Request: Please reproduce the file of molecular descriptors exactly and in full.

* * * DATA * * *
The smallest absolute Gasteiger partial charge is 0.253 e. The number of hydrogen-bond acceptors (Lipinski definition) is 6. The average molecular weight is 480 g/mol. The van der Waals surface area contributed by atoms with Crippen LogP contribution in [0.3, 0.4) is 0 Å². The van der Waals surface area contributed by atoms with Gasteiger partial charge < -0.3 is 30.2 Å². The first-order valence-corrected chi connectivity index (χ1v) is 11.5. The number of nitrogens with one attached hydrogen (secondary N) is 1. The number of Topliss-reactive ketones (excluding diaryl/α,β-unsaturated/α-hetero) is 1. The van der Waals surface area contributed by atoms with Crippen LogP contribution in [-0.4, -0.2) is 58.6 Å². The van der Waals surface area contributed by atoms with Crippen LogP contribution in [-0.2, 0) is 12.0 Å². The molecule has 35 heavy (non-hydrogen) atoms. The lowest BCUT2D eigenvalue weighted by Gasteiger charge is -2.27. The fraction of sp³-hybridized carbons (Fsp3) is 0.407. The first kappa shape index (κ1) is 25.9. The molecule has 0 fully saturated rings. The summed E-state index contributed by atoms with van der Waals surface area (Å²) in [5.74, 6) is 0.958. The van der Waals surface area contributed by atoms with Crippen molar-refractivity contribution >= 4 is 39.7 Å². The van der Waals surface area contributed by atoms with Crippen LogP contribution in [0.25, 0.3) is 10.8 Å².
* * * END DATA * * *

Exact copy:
The smallest absolute Gasteiger partial charge is 0.253 e. The number of hydrogen-bond acceptors (Lipinski definition) is 6. The average molecular weight is 480 g/mol. The van der Waals surface area contributed by atoms with Crippen LogP contribution in [0.3, 0.4) is 0 Å². The van der Waals surface area contributed by atoms with Gasteiger partial charge < -0.3 is 30.2 Å². The first-order valence-corrected chi connectivity index (χ1v) is 11.5. The number of nitrogens with one attached hydrogen (secondary N) is 1. The number of Topliss-reactive ketones (excluding diaryl/α,β-unsaturated/α-hetero) is 1. The van der Waals surface area contributed by atoms with Crippen LogP contribution in [-0.4, -0.2) is 58.6 Å². The van der Waals surface area contributed by atoms with Crippen LogP contribution in [-0.2, 0) is 12.0 Å². The molecule has 35 heavy (non-hydrogen) atoms. The lowest BCUT2D eigenvalue weighted by Gasteiger charge is -2.27. The fraction of sp³-hybridized carbons (Fsp3) is 0.407. The first kappa shape index (κ1) is 25.9. The molecule has 0 fully saturated rings. The summed E-state index contributed by atoms with van der Waals surface area (Å²) in [5.74, 6) is 0.958. The van der Waals surface area contributed by atoms with Crippen molar-refractivity contribution >= 4 is 39.7 Å². The van der Waals surface area contributed by atoms with Crippen LogP contribution in [0.25, 0.3) is 10.8 Å².